Description : This is an enhanced ebook with a read-along function. Separation and divorce are difficult on the entire family. Often young children blame themselves or are unsure of their place in the family if these events occur. Child psychologist Dr. Jillian Roberts designed the Just Enough series to empower parents/caregivers to start conversations with young ones about difficult or challenging subject matter. Why Do Families Change? is part of the Just Enough series. Other topics in the series include birth, death and diversity. For more information, visit www.justenoughseries.com.
Description : All families change over time. Sometimes a baby is born, or a grown-up gets married. And sometimes a child gets a new foster parent or a new adopted mom or dad. Children need to know that when this happens, it’s not their fault. They need to understand that they can remember and value their birth family and love their new family, too. Straightforward words and full-color illustrations offer hope and support for children facing or experiencing change. Includes resources and information for birth parents, foster parents, social workers, counselors, and teachers.
Description : Learn how contemporary families respond to and handle common stressful life circumstances. Integrating research, theory, and applications, Families & Change: Coping With Stressful Events and Transitions, Fifth Edition offers students an in-depth understanding of family change. Each chapter of this bestselling text presents the latest scholarship from leaders in the field on family change and stressors as well as resources for intervention. Timely topics such as resiliency, LGBT families, and military families are addressed. Editors Christine A. Price, Kevin R. Bush, and Sharon J. Price, cover timely topics such as resiliency, LGBT families, and military families to name just a few.
Description : Based on the author's experience as a family therapist and stepmother, and on interviews with more than fifty families, this book explores the ramifications for all concerned--remarried parents, his children, her children, and their baby--of having a mutual child.
Description : This lesson integrates academic vocabulary instruction into content-area lessons. Two easy-to-implement strategies for teaching academic vocabulary are integrated within the step-by-step, standards-based social studies lesson.
Description : Many dimensions of family life have changed. Age at marriage has risen, arranged marriages and extended families have declined, intergenerational relationships have been altered, and contraceptive usage has become widespread. Until now, most explanations have focused on structural influences that emphasize changes in social and economic circumstances and constraints. There is growing recognition, however, that structural changes alone are insufficient and that broad ideational and normative forces must be included in order to better understand family changes around the world. These ideational forces include the growing emphasis on personal freedom, social equality, and individual prerogative. These new ideas are related to the place and role of individuals relative to family and larger community, and to changing norms concerning marriage, the relationships between men and women, the connections across generations, and the place of children in families. Featuring contributions from an international group of scholars, this new book emphasizes the ideational and motivational underpinnings of family life and the ways that attitudinal and value changes have influenced family behavior and relationships. International Family Change examines family attitudes, beliefs, and relationships in virtually every region of the globe, with an emphasis on the theoretical models for examining family changes. In particular, it argues that family life in the Western world is not the sole product of social and economic trends and that family change outside the West is not destined to follow the same trajectory. Chapters focusing on Iran and Vietnam help demonstrate that, rather than following a Western model, some global family change has resulted from rejecting it. The chapters on Nepal and Africa illustrate how the introduction of new ideas through the media and religion can reshape family beliefs. The chapters on Japan and Argentina demonstrate how unique cultural circumstances can influence family change. Intended for researchers and advanced students in human development, family studies, social psychology, sociology, geography, anthropology, economics, and history, this book also serves as a resource for advanced courses on the family and its history, family development, and social change taught in those departments.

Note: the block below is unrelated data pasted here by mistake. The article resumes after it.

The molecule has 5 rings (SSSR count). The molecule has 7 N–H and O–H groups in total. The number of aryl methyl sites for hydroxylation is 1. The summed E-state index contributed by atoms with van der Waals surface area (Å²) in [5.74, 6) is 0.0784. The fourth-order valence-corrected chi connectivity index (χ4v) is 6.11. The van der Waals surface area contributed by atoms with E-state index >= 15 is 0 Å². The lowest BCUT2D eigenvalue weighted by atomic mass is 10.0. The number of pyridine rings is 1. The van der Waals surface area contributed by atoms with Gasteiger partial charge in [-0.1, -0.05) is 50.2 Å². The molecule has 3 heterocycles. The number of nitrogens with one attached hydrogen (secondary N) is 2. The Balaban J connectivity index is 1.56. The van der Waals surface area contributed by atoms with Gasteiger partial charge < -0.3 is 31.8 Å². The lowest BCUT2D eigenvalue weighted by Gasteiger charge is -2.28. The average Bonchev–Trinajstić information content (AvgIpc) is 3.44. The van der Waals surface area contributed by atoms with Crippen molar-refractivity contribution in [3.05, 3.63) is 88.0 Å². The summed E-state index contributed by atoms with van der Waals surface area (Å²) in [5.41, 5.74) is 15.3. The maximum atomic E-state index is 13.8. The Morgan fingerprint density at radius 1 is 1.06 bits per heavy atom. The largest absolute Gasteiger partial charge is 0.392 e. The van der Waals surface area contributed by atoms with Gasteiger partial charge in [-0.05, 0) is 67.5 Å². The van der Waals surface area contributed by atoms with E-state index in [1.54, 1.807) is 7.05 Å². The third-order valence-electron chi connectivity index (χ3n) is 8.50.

Description : Separation and divorce are difficult on the entire family. Often young children blame themselves or are unsure of their place in the family if these events occur. Child psychologist Dr. Jillian Roberts designed the Just Enough series to empower parents/caregivers to start conversations with young ones about difficult or challenging subject matter. Why Do Families Change? is part of the Just Enough series. Other topics in the series include birth, death and diversity. For more information, visit www.justenoughseries.com.
Description : The editors maintain that there is a compelling need to explore the child's role in major familial decisions such as divorce, moving house, employment or childcare.